offerings; 2) the brand level – by investigating organisation-level brands rather than product-

    level brands; and 3) context – by investigating a B2B context rather than a B2C context.

    Brand equity and the Brand Resonance model are introduced next, followed by the methods

    used to collect data. The data were used to test the applicability of the Brand Resonance model

    and its building blocks and sub-dimensions in a real world B2B services context. The article

    concludes by proposing a CL-BBE framework.


    In order to develop frameworks that seek to provide guidance for the enhancement of brand

    equity, a common understanding of the relevant concepts is necessary. This literature review

    will, therefore, define brand equity and differentiate between brand equity and brand value, and

    this includes a discussion about the two perspectives on brand equity. This will lead into the

    focus of this section, namely the brand equity models. The section concludes with the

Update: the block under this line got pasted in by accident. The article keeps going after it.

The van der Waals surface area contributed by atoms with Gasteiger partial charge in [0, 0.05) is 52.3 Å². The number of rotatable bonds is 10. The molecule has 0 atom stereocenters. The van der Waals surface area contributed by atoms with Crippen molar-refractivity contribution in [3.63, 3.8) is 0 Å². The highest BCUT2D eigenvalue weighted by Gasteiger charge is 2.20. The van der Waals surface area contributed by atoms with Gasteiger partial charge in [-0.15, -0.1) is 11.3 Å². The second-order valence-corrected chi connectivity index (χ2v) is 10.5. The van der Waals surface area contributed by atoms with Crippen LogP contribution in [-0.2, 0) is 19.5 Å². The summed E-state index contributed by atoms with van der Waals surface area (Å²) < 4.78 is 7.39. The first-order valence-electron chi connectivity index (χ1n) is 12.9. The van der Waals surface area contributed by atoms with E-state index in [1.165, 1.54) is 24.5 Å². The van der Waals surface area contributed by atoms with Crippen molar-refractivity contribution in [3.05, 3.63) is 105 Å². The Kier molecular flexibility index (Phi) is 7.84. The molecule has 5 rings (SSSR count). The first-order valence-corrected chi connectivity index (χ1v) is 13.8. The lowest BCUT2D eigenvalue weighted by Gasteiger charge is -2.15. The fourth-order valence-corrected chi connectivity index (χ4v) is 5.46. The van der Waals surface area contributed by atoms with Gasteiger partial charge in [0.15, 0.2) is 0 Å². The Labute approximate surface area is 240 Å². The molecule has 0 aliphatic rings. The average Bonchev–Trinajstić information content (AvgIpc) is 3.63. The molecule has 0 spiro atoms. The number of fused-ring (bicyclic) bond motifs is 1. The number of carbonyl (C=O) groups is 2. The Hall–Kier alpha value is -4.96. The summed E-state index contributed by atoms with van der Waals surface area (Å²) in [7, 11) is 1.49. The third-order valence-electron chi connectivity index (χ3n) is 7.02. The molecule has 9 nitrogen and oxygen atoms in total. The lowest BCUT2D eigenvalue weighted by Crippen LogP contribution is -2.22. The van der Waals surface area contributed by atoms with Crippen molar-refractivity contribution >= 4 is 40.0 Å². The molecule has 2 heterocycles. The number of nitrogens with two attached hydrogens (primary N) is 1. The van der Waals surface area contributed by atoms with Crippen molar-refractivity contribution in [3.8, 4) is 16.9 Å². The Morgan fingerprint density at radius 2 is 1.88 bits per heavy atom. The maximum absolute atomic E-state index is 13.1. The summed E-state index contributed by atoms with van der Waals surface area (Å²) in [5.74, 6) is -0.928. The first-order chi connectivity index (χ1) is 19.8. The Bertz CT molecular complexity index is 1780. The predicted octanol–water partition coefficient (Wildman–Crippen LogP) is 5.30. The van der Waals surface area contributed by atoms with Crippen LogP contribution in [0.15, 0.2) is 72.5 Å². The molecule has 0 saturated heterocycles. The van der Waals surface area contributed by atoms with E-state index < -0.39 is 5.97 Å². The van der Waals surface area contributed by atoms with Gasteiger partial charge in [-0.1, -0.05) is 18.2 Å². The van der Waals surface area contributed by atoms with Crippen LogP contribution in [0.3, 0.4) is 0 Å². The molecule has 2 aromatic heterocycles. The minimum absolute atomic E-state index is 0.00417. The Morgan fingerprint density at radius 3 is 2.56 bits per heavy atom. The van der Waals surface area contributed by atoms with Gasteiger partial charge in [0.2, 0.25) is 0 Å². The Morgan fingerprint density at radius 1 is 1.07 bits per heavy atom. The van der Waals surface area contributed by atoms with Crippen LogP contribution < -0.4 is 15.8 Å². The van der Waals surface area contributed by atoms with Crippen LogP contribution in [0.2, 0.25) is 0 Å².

theoretical positioning of the present study.

    There seems to be ambiguity as far as the term ‘brand equity’ is concerned, with different

    definitions and no consensus (Juntunen, Juntunen & Juga, 2011: 302-303). In general, brand

    equity seems to entail consumer perception of the brand based on associations attached to the

    brand as a result of experiences or a relationship, which differentiates and allows greater sales

    volumes, market share or profit margins. Brand equity and the relational concept are linked and

    focus on long-term value creation rather than a short-term transaction orientation or profit

    maximisation. The relational concept treats the brand and the consumer as partners with

    congruent personalities and values and the brand and consumer have a relationship, which is

    not dissimilar to relationships between people (The Oxford Dictionary, 2010, Ambler, 1995: 386,

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    388-389, 394). Keller (2008: 48) defines customer-based brand equity as “the differential effect

    that brand knowledge has on consumer response to marketing of that brand”.

    Even though the term brand equity is used most often, in some instances brand equity and

    brand value are used synonymously. Brand equity can be financially based and strategy based.